Russia’s Formidable but Enigmatic President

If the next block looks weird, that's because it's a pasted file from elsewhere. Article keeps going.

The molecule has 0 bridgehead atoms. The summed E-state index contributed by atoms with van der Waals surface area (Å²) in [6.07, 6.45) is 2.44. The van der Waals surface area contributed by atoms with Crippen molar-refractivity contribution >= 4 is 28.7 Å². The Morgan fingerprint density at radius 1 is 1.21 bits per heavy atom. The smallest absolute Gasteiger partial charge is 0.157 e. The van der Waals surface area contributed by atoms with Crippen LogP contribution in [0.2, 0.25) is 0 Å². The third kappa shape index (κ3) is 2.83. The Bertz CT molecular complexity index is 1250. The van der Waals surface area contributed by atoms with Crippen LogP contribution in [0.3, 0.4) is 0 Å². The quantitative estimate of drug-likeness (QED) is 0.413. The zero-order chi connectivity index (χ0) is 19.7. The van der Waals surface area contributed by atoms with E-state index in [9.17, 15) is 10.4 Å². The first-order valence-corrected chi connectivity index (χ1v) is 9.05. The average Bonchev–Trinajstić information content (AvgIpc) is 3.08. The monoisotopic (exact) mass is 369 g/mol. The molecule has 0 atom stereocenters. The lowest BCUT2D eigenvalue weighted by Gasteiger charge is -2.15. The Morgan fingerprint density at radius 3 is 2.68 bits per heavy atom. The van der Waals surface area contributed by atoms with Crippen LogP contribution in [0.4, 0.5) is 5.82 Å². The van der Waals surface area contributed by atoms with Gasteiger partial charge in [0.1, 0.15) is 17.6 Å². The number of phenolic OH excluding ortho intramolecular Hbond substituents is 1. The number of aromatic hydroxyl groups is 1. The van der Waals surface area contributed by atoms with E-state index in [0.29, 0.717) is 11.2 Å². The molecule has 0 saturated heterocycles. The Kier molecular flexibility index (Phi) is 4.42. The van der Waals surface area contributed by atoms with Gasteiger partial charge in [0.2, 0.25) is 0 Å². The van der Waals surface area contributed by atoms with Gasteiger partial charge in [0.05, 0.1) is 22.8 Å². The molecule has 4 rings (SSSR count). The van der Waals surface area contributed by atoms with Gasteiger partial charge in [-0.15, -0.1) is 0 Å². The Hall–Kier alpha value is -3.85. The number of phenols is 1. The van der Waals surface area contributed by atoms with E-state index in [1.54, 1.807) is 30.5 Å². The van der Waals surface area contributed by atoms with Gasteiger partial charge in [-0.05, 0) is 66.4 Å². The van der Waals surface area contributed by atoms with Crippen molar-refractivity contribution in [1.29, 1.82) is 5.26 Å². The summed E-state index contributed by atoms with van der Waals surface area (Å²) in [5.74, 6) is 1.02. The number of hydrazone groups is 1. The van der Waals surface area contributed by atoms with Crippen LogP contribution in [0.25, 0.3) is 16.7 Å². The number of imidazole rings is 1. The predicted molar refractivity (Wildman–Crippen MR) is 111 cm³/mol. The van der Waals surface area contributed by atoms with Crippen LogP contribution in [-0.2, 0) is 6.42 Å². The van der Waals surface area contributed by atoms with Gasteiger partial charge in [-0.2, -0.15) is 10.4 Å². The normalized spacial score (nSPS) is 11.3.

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Not many Americans or Western Europeans really know Russian President Vladimir Putin, but friend or foe, it is in our interest to know him well. To know him, we must first shake off some of our cold war stereotypes of Russia and Russian leaders. The Russian Federation replaced the old Soviet Union in 1992, after the collapse of the Communist Party. Boris Yeltsin was the first directly elected president of the new Russian Federation and served until his resignation on December 31, 1999. At that time, he named his recently appointed Prime Minister, Vladimir Putin, to the office of President. Putin won the March 26, 2000 election running under the Unity Party banner with 53.4 percent of the vote against 11 other candidates. The Communist candidate came in a distant second with 29.5 percent of the vote. Putin served until March 2008, when Dmitry Medvedev was elected President, and Putin was named Prime Minister. Putin was elected again to the presidency in March 2012 and appointed Medvedev to the office of Prime Minister. The Russian Federation is not the Communist dominated Soviet Union, and Boris Yeltsin, Dmitry Medvedev, and Vladimir Putin are not Joe Stalins. Putin, however, is not an American. He is among the most Russian of Russians. Putin will be 61 on October 7 and has served 13 years as either President or Prime Minister of the Russian Federation, the ninth most populous country in the world with 144 million people, and the largest country in the world geographically. Vladimir Vladimirovich Putin was born in 1952 in Leningrad, now known by its original name of St. Petersburg. His parents were Vladimir Spirodonovich Putin (1911-1999) and Maria Ivanova Putina (1911-1998). His father was a Navy veteran and served in the NKVD (state security police) during World War II. He is said to have been a dedicated communist and militant atheist. He later held some minor offices in the Communist Party. His mother, a factory worker, however, was a devout Russian Orthodox believer, who had the young Vladimir secretly christened in the Russian Orthodox Church. She regularly attended services and took her son with her despite the strong persecution of the Communist Soviet government. Her husband knew this but did not report it to Communist Party officials. Besides Putin’s paternal grandfather, Spirodon Putin, who was a cook in one of Lenin’s country residences, nothing is known of his ancestry. The Putin surname is a mystery. Putin attended local school number 193 near his family commune apartment in Leningrad. He did not seem particularly interested in school until the sixth grade, when he began to admire the intelligence officers in popular Soviet movies. Because of this he also took up the sport of Judo, which he practices to this day. In 1975, Putin graduated from the Law Department of Leningrad State University and received a Ph.D. in Economics. His Dissertation was titled “The Strategic Planning of Regional Resources Under the Formation of Market Relations.” Perhaps no subject could have been more providentially influential on his career, which would transition from Soviet Communism to increasing capitalism in 1991. Following graduation from the University, he became a junior officer in the KGB (Committee for State Security), the Soviet agency for internal security, intelligence, and secret police. His job mostly concerned monitoring internal security risks. The latter years of his work with the KGB were spent in East Germany, but he returned to Leningrad after the collapse of the Communist East German government. Putin speaks fluent German as well as Russian. After 16 years with the KGB he resigned and retired with the rank of Lt. Col. to pursue a political career in Leningrad. A strong reason for this change, however, was that he disagreed with the KGB plot to overthrow the reformer Soviet Premier Mikhail Gorbachev. Putin’s reputation as a KGB bad guy is exaggerated. He identified with the reformers, and this was later viewed favorably by President Yeltsin and other reformers. Putin’s years as Russian President from 1999 through 2008 were a spectacular economic success, using policies much closer to Reagan capitalism than Soviet Communism. He persuaded the Federal Assembly to pass new tax laws including a flat 13 percent income tax and reduced profits taxes. The Russian economy’s real GDP growth was 72 percent in 8 years. From 1999 to 2008, real income increased by 2.5 fold, real wages more than tripled, and poverty more than halved. Recognizing, however, the amount of control that Putin has exercised from the top, some have called his policies, “state capitalism.” Putin plans to make Russia’s oil and gas resources a major factor in making Russia into an economic superpower. According to Thomas White International analysts, Putin’s success is attributable to “good macroeconomic management, important fiscal reforms, increasing capital inflow, access to low-cost external financing, and a five-fold increase in the price of oil and gas, which constitute the majority of Russia’s exports. Putin’s high public approval polls, ranging as high as 81 percent and never yet below 62 percent, are principally the result of economic policies that have increased real living standards in Russia by substantial degrees. Putin has also pursued a consciously macho public image campaign. Putin is 5 foot seven inches tall (170.1 cm). His weight is a state secret, but it is obvious that he is remarkably fit for a man nearing 61. He is a Judo champion, and his photo ops often exhibit his bare-chested fitness riding horses, fishing, and doing manly outdoor work. Vladimir Putin and Lyudmila Putina, his wife of 30 years, announced jointly on June 13 of this year that they are having a “civilized divorce.” Not much has ever been known of Vladimir Putin’s home and family life. His daughters Marinya (28) and Yekaterina (27) have never been photographed by the press. Vladimir Putin is a formidable political leader and an enigmatic mystery. He should never be underestimated. His ambition is primarily to advance Russia.